My guest today is Neil Pasricha, an author, entrepreneur, podcaster, and public speaker characterized by his advocacy of positivity and simple pleasures. He is also an established speaker and his TEDx talk, “The 3 A’s of Awesome”, is ranked as the ninth most inspiring TEDx talk with over 3 million views to date. In total, he has sold over 1 million books. The book and TED talk are based on Pasricha’s blog, 1000 Awesome Things. The blog has won three Webby Awards and ranked in PC Magazines list of top blogs and websites in 2009 and 2010.
The topic is his book The Happiness Equation: Want Nothing + Do Anything = Have Everything.
In this episode of Trend Following Radio:
Retirement is a lie
Loving your work
The note card system
Goals are never ending
Having less wants in life
“The action proceeds the motivation.” – Neil Pasricha
“Wealth exists not in having great possessions but in having few wants.” – Epictetus
Saturday’s Powerball drawing is a staggering $320 million. With such an enormous sum at stake, who better to turn to then Richard Lustig — seven-time lottery grand prize winner and author of “Learn How To Increase Your Chances of Winning The Lottery” — for tips on how to win.
Lustig says he’s been playing the lottery for about 25 years. He claims to play every day, but in the first few years, he says he was not winning very much.
So Lustig decided to come up with a method, which he claims has helped him win seven grand prizes, including his last jackpot of $98,000 two-and-a-half years ago.
Lustig says a guaranteed way to increase your chances of winning the lottery is simply by picking your own numbers versus using the “quick-pick” ticket option.
“It doesn’t matter how you pick your numbers, once you pick your set of numbers, research them to know if it’s a good set of numbers and stick with them. There’s no magic method to picking your numbers, I get emails every day asking. One number doesn’t win the jackpot, a set of numbers does,” says Lustig.
“The lazy way out is to buy quick-picks. The computer picks out the numbers. Don’t play quick-picks. Quick-picks are the worst thing you can do, you are playing with the worst odds,” he says.
Lustig believes that what matters is whether the set of numbers people pick is a good one or not. To know this out however, one has to research the numbers in a method only taught in his book, which, as we found out, he guards very closely … unless you buy the book.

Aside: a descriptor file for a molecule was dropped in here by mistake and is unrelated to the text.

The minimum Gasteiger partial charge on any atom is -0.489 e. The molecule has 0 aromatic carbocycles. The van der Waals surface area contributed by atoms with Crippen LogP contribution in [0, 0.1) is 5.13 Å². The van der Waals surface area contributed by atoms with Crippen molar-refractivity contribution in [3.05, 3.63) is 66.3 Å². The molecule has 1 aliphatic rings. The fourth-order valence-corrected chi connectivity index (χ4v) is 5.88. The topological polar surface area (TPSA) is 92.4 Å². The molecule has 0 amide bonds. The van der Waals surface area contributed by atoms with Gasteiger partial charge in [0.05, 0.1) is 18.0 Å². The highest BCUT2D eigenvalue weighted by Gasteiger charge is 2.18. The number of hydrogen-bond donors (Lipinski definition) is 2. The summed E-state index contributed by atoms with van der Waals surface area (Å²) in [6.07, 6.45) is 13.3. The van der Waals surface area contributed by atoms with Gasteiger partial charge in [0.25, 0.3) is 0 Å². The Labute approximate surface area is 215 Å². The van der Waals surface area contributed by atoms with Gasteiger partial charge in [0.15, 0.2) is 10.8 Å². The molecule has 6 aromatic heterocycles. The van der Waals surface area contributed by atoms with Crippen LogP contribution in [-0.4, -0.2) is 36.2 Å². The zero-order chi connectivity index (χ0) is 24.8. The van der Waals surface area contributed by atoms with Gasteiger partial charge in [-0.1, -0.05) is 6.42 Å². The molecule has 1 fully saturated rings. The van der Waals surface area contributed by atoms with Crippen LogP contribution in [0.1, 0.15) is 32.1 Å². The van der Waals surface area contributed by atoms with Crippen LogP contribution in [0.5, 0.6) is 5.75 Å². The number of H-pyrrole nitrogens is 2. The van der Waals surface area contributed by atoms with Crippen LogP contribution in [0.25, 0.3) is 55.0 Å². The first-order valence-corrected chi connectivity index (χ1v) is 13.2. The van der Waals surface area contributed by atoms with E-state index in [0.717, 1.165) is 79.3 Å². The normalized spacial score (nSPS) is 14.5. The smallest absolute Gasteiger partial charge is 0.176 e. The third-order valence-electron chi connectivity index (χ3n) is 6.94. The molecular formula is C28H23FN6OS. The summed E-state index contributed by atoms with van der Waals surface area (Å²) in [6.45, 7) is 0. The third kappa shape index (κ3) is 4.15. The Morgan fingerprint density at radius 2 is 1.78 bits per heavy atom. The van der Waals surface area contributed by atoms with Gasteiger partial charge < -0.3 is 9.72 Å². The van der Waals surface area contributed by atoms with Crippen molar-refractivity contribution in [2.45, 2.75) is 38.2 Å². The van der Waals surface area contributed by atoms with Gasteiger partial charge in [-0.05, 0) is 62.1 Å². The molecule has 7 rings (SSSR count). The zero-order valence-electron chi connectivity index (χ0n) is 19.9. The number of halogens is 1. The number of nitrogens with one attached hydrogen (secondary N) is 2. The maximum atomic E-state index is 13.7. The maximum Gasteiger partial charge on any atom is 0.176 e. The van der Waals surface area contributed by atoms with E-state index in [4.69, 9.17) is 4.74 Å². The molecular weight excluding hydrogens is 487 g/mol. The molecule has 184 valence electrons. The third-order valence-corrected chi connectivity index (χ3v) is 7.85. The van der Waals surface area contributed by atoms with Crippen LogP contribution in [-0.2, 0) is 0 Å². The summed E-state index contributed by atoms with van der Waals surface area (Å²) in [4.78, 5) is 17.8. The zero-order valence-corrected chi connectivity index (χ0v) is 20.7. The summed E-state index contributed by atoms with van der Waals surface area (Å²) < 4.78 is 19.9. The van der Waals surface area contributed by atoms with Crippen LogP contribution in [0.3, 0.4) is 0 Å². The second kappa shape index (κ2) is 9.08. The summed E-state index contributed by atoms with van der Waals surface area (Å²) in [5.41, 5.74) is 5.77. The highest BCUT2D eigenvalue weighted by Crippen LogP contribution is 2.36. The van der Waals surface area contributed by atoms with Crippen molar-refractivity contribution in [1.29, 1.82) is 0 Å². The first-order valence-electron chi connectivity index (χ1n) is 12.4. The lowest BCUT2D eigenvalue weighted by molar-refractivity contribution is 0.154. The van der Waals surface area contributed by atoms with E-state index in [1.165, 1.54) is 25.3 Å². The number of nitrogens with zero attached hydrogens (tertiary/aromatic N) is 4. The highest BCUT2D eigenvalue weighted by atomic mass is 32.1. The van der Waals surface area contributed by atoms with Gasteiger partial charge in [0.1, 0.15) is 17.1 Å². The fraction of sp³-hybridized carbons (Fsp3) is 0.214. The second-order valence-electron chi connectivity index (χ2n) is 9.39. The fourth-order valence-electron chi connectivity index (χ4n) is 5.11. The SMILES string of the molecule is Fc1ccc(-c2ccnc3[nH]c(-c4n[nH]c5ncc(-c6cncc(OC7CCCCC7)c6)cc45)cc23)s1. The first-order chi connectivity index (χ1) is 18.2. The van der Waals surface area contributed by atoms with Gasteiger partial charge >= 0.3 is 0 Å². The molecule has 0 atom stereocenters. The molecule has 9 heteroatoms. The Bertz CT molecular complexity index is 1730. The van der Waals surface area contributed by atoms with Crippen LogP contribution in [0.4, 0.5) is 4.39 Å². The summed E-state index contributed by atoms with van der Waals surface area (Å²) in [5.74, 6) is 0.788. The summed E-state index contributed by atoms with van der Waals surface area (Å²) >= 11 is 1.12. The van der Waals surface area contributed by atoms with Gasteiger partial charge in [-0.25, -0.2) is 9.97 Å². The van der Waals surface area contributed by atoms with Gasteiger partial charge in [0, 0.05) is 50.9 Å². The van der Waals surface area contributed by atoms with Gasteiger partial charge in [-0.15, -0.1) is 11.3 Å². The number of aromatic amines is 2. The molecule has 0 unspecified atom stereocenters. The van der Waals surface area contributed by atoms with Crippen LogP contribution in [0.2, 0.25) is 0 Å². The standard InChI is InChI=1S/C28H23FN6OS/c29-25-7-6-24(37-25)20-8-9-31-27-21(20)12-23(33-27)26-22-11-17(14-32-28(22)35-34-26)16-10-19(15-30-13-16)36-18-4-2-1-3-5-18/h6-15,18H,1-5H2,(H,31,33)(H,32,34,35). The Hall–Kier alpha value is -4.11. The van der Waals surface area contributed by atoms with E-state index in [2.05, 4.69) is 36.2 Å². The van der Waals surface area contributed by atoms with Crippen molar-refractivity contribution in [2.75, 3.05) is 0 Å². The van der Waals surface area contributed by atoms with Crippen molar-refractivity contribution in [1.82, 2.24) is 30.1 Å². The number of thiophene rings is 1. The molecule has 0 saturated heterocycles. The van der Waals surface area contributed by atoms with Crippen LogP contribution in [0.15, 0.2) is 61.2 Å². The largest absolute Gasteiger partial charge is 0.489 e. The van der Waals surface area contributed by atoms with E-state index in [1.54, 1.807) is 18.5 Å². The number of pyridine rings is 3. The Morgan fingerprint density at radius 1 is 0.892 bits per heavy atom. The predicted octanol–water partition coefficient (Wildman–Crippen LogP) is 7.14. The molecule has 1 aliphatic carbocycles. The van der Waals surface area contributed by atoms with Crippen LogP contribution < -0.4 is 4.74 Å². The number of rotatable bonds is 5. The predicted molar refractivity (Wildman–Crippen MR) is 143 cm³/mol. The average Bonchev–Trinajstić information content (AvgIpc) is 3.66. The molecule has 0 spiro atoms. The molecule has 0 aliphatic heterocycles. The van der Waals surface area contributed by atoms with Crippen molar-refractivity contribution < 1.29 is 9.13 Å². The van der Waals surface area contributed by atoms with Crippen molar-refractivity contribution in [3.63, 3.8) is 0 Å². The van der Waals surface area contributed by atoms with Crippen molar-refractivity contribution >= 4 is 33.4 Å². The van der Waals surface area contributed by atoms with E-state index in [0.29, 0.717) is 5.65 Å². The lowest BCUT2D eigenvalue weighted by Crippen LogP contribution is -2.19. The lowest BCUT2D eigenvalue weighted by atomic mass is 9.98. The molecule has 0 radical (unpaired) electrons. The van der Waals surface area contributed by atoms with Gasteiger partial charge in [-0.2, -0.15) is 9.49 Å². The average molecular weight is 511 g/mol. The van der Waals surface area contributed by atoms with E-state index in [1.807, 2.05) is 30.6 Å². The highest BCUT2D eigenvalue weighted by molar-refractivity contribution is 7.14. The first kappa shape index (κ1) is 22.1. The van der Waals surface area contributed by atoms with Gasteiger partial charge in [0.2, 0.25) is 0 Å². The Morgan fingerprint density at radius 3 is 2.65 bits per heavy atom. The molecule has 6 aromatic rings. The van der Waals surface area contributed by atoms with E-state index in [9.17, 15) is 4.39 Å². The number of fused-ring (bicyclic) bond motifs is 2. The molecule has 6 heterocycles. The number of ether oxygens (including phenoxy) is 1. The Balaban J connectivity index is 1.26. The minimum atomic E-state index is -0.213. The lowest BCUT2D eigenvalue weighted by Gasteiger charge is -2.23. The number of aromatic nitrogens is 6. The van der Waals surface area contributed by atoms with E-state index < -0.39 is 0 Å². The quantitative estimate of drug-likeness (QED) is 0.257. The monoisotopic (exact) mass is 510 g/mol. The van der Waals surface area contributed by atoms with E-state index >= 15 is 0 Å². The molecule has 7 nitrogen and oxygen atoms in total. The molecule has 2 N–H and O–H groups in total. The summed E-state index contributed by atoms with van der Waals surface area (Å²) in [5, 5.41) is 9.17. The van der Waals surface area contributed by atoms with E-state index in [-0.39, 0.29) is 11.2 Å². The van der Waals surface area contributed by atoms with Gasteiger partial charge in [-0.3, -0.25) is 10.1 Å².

“The research is not that easy, it takes some time. Anything in life that’s worth having takes time,” says Lustig.
Another important part of playing the lottery, Lustig cautions, is setting a budget of how much you can afford on tickets.
“Don’t get lottery fever, don’t use your grocery money, or your rent money. Remember one thing, if there is one winner on Saturday night, there will be millions of losers, don’t be that person Sunday morning worrying about how you can pay back the money you spent,” says Lustig.
One secret Lustig will share is that he believes picking the same numbers regularly, even if you are losing, gives you more edge in the next drawing.
Lustig says he will absolutely be playing Saturday’s Powerball. But when asked what numbers he’ll be playing, he wouldn’t share.
Why is the EMF theory so widely advocated? Academics love EMH because they can claim that they have mathematics-based formulas which can predict the future even though the underlying assumptions (borrowed from physics) are provably false. For a professor, the ability to create beautiful mathematics is important since it means that they are less likely to be teased by physicists in the faculty club. Life is infinitely more interesting for an academic if they can create beautiful mathematics in their papers.
“I have a name for people who went to the extreme efficient market theory—which is “bonkers.” It was an intellectually consistent theory that enabled them to do pretty mathematics. So I understand its seductiveness to people with large mathematical gifts. It just had a difficulty in that the fundamental assumption did not tie properly to reality.”
“The possibility that stock value in aggregate can become irrationally high is contrary to the hard-form “efficient market” theory that many of you once learned as gospel from your mistaken professors of yore. Your mistaken professors were too much influenced by “rational man” models of human behavior from economics and too little by “foolish man” models from psychology and real-world experience.”
“Efficient market theory [is] a wonderful economic doctrine that had a long vogue in spite of the experience of Berkshire Hathaway. In fact one of the economists who won — he shared a Nobel Prize — and as he looked at Berkshire Hathaway year after year, which people would throw in his face as saying maybe the market isn’t quite as efficient as you think, he said, “Well, it’s a two-sigma event.” And then he said we were a three-sigma event. And then he said we were a four-sigma event. And he finally got up to six sigmas — better to add a sigma than change a theory, just because the evidence comes in differently. [Laughter] And, of course, when this share of a Nobel Prize went into money management himself, he sank like a stone.”
I will add more to this on today’s podcast (will be episode 51).